COLD OR ICE BATHS:  A recent review of 17 small trials, involving 366 participants, showed a minor decrease in DOMS with ice water baths.  They found “little quality research” on the subject and “no consistent method of cold water immersion” (Cochrane Library, published online February 15, 2012).  Cold
water immersion can reduce swelling associated with injury, but has not been proven to speed the healing of DOMS.

Surgeons Report Two New Approaches to Lessen Postoperative Pain

(Taken from ScienceDaily.com, intended for human medicine audience, however the principles are good and some are interchangeable. I’m also pretty sure this isn’t “new” news…Italics mine)

Oct. 8, 2013 — New combinations of postoperative pain treatment decreased both pain and the use of narcotic pain relievers according to two studies presented this week at the 2013 Clinical Congress of the American College of Surgeons. One pain treatment utilized the simple but nonstandard application of ice packs after major abdominal operations in patients, and the other treatment was a prolonged drug delivery method using nanotechnology in animals.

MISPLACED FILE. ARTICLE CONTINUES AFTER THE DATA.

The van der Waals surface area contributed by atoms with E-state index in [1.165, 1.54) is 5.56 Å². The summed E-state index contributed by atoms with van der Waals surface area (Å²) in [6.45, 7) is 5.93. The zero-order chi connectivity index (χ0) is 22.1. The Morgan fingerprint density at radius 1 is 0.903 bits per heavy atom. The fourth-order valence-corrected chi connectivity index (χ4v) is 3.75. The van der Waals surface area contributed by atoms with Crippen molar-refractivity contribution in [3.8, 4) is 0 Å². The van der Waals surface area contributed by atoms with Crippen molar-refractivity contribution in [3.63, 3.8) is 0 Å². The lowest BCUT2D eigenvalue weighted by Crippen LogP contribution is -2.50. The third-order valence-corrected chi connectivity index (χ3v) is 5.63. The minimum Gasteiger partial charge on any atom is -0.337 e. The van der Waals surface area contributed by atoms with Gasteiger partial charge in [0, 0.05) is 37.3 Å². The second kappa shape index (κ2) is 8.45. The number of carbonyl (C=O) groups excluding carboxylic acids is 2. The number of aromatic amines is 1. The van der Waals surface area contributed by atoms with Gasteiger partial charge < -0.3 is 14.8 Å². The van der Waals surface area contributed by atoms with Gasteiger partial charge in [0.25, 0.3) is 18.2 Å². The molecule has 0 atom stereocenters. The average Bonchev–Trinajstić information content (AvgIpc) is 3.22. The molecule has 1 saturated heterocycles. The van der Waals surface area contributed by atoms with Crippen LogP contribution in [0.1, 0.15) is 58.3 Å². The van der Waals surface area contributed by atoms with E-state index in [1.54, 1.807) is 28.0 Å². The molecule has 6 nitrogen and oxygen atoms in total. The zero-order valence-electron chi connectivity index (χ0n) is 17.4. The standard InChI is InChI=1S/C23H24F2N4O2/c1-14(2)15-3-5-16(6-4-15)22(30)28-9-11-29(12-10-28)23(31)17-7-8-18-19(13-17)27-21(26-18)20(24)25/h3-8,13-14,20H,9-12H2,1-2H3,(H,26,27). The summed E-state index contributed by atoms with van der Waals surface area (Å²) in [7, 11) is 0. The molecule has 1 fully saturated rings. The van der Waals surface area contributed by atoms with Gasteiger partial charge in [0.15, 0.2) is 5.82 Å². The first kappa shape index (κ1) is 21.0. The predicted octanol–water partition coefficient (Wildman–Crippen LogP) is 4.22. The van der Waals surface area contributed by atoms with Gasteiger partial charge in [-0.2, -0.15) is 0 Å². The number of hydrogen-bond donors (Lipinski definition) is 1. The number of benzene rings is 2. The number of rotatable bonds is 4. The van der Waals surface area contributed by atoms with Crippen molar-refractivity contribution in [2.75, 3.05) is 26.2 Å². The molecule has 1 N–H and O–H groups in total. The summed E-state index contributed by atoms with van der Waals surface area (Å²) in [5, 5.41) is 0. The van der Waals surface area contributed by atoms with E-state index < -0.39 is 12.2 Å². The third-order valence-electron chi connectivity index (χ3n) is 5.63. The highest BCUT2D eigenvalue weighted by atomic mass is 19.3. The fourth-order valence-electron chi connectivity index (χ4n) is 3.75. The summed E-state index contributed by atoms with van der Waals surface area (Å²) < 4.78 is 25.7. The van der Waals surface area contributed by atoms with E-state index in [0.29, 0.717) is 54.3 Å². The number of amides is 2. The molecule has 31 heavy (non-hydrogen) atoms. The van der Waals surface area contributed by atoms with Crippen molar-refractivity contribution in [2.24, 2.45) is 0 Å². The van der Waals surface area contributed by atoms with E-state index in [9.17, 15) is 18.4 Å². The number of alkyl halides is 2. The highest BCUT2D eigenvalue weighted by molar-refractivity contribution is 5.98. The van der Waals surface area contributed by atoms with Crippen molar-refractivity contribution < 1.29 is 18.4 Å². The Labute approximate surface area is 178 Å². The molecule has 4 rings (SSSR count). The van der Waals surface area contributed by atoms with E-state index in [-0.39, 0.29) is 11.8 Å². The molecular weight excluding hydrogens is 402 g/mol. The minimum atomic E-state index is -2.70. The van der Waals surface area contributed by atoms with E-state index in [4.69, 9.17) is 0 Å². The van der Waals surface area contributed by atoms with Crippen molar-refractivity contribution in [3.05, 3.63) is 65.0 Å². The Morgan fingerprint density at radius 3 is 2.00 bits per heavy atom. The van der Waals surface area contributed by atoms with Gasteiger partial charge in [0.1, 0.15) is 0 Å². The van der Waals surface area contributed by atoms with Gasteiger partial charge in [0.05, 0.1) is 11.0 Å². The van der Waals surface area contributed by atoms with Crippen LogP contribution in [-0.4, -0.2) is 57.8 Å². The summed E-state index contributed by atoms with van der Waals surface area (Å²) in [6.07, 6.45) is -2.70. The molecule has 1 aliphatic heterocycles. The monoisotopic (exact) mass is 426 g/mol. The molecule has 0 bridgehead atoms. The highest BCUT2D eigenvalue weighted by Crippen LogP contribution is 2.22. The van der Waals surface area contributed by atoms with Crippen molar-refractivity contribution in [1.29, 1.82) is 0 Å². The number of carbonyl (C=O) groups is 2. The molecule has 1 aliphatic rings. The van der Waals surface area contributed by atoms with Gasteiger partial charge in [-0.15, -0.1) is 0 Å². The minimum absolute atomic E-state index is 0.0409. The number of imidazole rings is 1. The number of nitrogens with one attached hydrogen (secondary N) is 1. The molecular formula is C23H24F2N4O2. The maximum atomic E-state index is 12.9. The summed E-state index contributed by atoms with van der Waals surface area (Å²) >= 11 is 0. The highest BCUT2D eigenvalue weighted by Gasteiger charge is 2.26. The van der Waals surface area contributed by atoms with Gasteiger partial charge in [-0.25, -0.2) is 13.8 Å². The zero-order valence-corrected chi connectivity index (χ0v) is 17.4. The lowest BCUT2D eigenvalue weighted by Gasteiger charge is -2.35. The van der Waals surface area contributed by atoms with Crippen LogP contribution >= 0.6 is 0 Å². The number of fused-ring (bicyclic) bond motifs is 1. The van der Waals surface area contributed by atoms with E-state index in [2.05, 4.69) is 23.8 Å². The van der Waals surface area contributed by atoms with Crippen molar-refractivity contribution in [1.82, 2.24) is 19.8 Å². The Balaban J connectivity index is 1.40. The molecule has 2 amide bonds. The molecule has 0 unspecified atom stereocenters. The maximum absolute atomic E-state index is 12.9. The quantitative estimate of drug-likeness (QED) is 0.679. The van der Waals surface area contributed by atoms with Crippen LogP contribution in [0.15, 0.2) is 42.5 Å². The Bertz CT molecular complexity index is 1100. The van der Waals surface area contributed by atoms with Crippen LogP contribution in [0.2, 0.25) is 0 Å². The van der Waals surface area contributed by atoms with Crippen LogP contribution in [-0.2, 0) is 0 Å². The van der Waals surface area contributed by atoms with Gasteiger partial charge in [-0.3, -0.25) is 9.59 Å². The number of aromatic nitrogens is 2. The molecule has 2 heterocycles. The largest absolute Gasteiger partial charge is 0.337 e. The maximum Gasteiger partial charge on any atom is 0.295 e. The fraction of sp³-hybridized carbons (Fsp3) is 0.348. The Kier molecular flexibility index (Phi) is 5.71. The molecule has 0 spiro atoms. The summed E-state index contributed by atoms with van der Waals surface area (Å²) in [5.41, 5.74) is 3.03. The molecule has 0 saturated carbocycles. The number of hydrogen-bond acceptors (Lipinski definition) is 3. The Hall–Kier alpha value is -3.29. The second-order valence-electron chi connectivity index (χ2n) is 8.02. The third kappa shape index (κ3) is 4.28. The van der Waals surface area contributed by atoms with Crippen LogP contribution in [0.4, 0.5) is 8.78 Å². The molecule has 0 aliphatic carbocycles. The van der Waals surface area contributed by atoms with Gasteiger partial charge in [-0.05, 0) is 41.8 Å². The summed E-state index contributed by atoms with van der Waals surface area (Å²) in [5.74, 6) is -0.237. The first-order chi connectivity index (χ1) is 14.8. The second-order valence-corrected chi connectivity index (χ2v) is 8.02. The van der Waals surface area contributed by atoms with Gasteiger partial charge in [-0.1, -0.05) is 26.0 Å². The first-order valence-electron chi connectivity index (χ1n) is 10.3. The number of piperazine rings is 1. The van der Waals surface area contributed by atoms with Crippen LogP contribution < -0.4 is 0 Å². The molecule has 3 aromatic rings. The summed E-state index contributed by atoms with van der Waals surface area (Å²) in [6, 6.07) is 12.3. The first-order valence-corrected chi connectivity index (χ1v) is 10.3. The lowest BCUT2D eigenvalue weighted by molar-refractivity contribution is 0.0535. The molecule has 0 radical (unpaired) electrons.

Past research has shown that postoperative pain is often under-treated  The standard pain treatment after most major (human) operations is narcotics, also called opioids, such as morphine. However, these medicines have many possible side effects, including sleepiness, constipation, and — when used long term — the risk of drug dependence. (we don’t see this issue in veterinary medicine, not in the same way, so  for now don’t worry about your pet becoming an addict!)